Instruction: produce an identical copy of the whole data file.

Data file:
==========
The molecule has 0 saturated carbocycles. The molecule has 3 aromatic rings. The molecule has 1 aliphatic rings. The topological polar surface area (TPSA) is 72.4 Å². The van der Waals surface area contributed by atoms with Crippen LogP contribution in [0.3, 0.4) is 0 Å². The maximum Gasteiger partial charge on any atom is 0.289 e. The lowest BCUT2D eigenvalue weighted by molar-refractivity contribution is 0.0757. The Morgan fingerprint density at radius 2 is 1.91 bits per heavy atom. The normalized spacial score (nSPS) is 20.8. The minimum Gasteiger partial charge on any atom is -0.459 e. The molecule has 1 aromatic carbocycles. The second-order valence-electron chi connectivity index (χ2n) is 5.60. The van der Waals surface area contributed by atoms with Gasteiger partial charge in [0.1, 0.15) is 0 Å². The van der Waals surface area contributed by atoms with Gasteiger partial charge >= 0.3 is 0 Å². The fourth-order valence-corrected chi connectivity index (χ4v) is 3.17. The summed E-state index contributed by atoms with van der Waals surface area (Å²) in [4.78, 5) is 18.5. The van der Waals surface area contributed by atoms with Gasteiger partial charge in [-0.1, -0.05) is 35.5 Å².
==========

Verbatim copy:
The molecule has 0 saturated carbocycles. The molecule has 3 aromatic rings. The molecule has 1 aliphatic rings. The topological polar surface area (TPSA) is 72.4 Å². The van der Waals surface area contributed by atoms with Crippen LogP contribution in [0.3, 0.4) is 0 Å². The maximum Gasteiger partial charge on any atom is 0.289 e. The lowest BCUT2D eigenvalue weighted by molar-refractivity contribution is 0.0757. The Morgan fingerprint density at radius 2 is 1.91 bits per heavy atom. The normalized spacial score (nSPS) is 20.8. The minimum Gasteiger partial charge on any atom is -0.459 e. The molecule has 1 aromatic carbocycles. The second-order valence-electron chi connectivity index (χ2n) is 5.60. The van der Waals surface area contributed by atoms with Gasteiger partial charge in [0.1, 0.15) is 0 Å². The van der Waals surface area contributed by atoms with Gasteiger partial charge >= 0.3 is 0 Å². The fourth-order valence-corrected chi connectivity index (χ4v) is 3.17. The summed E-state index contributed by atoms with van der Waals surface area (Å²) in [4.78, 5) is 18.5. The van der Waals surface area contributed by atoms with Gasteiger partial charge in [-0.1, -0.05) is 35.5 Å².